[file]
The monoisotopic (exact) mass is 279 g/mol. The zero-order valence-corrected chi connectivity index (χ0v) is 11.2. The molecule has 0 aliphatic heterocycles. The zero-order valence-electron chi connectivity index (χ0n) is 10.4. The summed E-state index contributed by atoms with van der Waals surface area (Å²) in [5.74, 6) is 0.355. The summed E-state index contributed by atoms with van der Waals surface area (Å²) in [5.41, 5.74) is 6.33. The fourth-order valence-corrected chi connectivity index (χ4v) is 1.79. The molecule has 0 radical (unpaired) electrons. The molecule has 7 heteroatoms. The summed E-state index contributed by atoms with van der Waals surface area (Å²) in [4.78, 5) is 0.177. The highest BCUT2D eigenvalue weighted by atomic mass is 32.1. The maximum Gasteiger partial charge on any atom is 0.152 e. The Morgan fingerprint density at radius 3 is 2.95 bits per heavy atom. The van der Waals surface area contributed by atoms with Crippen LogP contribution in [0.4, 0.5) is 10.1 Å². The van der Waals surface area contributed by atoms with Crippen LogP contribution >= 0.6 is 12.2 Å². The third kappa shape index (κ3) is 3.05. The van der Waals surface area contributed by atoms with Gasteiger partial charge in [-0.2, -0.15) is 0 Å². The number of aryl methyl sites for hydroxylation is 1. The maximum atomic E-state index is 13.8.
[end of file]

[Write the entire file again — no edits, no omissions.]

The monoisotopic (exact) mass is 279 g/mol. The zero-order valence-corrected chi connectivity index (χ0v) is 11.2. The molecule has 0 aliphatic heterocycles. The zero-order valence-electron chi connectivity index (χ0n) is 10.4. The summed E-state index contributed by atoms with van der Waals surface area (Å²) in [5.74, 6) is 0.355. The summed E-state index contributed by atoms with van der Waals surface area (Å²) in [5.41, 5.74) is 6.33. The fourth-order valence-corrected chi connectivity index (χ4v) is 1.79. The molecule has 0 radical (unpaired) electrons. The molecule has 7 heteroatoms. The summed E-state index contributed by atoms with van der Waals surface area (Å²) in [4.78, 5) is 0.177. The highest BCUT2D eigenvalue weighted by atomic mass is 32.1. The maximum Gasteiger partial charge on any atom is 0.152 e. The Morgan fingerprint density at radius 3 is 2.95 bits per heavy atom. The van der Waals surface area contributed by atoms with Crippen LogP contribution in [0.4, 0.5) is 10.1 Å². The van der Waals surface area contributed by atoms with Crippen LogP contribution >= 0.6 is 12.2 Å². The third kappa shape index (κ3) is 3.05. The van der Waals surface area contributed by atoms with Gasteiger partial charge in [-0.2, -0.15) is 0 Å². The number of aryl methyl sites for hydroxylation is 1. The maximum atomic E-state index is 13.8.